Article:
Don't (Dis)count Them Out
The summer headlines had private college trustees sweating. The bottom had fallen out of the economy, tightening credit markets spread fear about the availability of student loans, and students’ parents were getting pink slips in record numbers. As concerns grew about the prospect of faltering enrollments, many small, tuition-driven colleges decided to ratchet up a tried and true strategy: tuition discounting.
College presidents frequently lament that they have to engage in tuition discounting, but they say it’s a necessary evil to remain competitive. The increasingly common practice typically involves placing the sticker price of attendance beyond the reach of many families, only to effectively slash that price by offering institutionally funded financial aid to many or even most students. The practice is often criticized because much of the aid goes toward students without demonstrated financial need.
Between the early 1990s and 2007, average tuition discounts for first-time freshmen grew from 27 percent to 39 percent, according to the National Association of College and University Business Officers. While there’s no survey data available for 2009, many college presidents say they offered even larger discounts this year -- convinced that it was necessary to double down at a time when affordability was such a concern for families.
Increased discounting may have looked like an appealing strategy this year, but trustees at Marymount Manhattan College resisted. The college slowed its tuition increases, and also held down its discounting to an average of 21 percent -- about half the rate of the 2007 NACUBO average. The 21 percent rate was only about a percentage point higher than last year, and despite what some might have predicted, Marymount didn’t take it on the chin. On the contrary, the college expects to enroll 1,766 students this year -- 93 more than Marymount’s best-case-scenario projections.
The college’s expected enrollment levels don’t just exceed this year’s expectations -- they exceed 2013 expectations. Last year, the board approved a five-year strategic plan, calling for enrollment to reach as high as 1,750 in five years; Marymount eclipsed that goal in one year.
“We’re still in the low price, low discount arena, and that’s consistently been our strategy,” said Judson Shaver, the college’s president.
"Low price" is in the eye of the beholder. Marymount, a college known for its arts programs situated in a cultural mecca, will charge $22,700 this year -- a 4 percent increase over last year. That's higher than nearby public institutions in the City University and State University of New York, but some of Marymount’s overlap institutions charge more than Marymount. Tuition at St. John’s University, Marymount’s number one competitor, is $29,350 this year.
By holding discounts to a relative minimum, Shaver says there’s less volatility in the budgeting process. High discounting is a high-risk, and potentially high-reward, business that Shaver says he’d just assume stay out of altogether. Big discounters ideally enroll a large number of students who qualify for relatively small aid packages, boosting their total tuition revenue. Discounting can be a dangerous game, however, because revenue can take a dive when just a few more high-aid recipients than expected accept the offer.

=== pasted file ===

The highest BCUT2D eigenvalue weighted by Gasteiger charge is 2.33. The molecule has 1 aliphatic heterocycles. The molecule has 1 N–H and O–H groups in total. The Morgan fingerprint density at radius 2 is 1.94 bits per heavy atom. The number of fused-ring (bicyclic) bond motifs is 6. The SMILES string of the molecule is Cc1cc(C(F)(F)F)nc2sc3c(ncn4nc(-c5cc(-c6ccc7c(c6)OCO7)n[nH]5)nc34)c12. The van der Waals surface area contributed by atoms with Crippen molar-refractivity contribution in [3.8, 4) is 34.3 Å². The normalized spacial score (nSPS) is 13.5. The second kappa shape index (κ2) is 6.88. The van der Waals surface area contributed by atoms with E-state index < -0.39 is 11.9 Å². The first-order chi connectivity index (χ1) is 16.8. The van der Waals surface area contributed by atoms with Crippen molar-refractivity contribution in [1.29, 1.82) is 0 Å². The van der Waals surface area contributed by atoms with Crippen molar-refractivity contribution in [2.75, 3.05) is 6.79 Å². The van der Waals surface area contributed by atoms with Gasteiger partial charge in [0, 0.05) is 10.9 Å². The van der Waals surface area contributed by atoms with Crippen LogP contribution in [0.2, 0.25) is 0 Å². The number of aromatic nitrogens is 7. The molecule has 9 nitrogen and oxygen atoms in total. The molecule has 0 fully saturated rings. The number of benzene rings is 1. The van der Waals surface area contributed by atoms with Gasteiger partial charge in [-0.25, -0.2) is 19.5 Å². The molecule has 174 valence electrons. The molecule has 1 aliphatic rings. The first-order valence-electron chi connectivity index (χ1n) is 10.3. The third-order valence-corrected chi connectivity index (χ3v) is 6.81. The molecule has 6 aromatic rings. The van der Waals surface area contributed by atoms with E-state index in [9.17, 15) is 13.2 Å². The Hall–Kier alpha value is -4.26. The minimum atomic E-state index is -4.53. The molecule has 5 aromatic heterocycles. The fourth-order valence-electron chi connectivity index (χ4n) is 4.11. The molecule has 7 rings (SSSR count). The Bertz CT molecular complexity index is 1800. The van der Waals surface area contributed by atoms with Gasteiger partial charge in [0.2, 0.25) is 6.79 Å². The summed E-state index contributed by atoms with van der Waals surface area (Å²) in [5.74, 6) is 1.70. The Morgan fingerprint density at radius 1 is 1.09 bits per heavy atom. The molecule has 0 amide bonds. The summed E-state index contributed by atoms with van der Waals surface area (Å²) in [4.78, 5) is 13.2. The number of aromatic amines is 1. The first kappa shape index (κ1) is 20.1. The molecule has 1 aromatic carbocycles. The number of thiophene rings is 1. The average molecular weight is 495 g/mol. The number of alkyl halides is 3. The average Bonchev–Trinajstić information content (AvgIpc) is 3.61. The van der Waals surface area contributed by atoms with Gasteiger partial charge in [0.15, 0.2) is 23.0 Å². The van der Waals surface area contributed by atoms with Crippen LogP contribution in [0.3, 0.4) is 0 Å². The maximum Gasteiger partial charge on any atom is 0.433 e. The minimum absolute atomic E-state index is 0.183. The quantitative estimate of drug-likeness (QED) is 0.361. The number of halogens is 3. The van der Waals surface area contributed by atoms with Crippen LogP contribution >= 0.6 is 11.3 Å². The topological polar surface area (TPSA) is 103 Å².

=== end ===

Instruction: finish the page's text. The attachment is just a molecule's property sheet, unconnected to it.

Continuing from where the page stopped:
“You could hit your enrollment number exactly, but your yield rate -- if it was off five points [higher than expected] on those groups [who qualify for high aid] -- you wouldn’t have the net revenue that you’re looking for,” Shaver said.
So how did this discounting get started? Some believe the high tuition, high aid model creates a Chivas Regal effect. So named for a high-priced Scotch whiskey, the Chivas effect suggests that people weighing the merits of two similar institutions will tend to think the more expensive one is superior. There’s also a compelling case to be made that students and their families are apt to attend high-discount institutions because they’re flattered by the offer of aid and perceive the large discount as a good deal.
While there may be some psychological gamesmanship at play in tuition discounting, the bottom line is that it can be lucrative for universities that enroll a large number of students who don’t qualify for high aid packages, Shaver said.
“Our strategy is just a more conservative one, and it suits us because we don’t have a great endowment to fall back on, and we just feel better managing things more conservatively,” he said. “As a consequence, we have no variable debt. We don’t need a line of credit; we’re hiring faculty, hiring staff, and we have more students than we planned on. We feel like it really works.”
If there’s a knock on Marymount’s approach, it’s that smaller discounts mean less aid for needy students. The college, which gives discounts to about two-thirds of its students, has budgeted $8.9 million in aid this year. Of that aid, only about half of will go toward students with demonstrated financial need. While other colleges are more heavily invested in merit aid, Shaver has heard criticism before that the college’s model doesn’t serve as many needy students as it could.
“We serve very high-need, fairly high-risk students; and we serve some of the children of very wealthy families,” he said.
“I remember once having a conversation with one trustee who made the argument others have made that our approach subsidizes wealthy students,” he added. “That individual trustee was readily persuaded that he and I would rather sleep well at night [with low discounting] than to try to do that kind of social engineering.”
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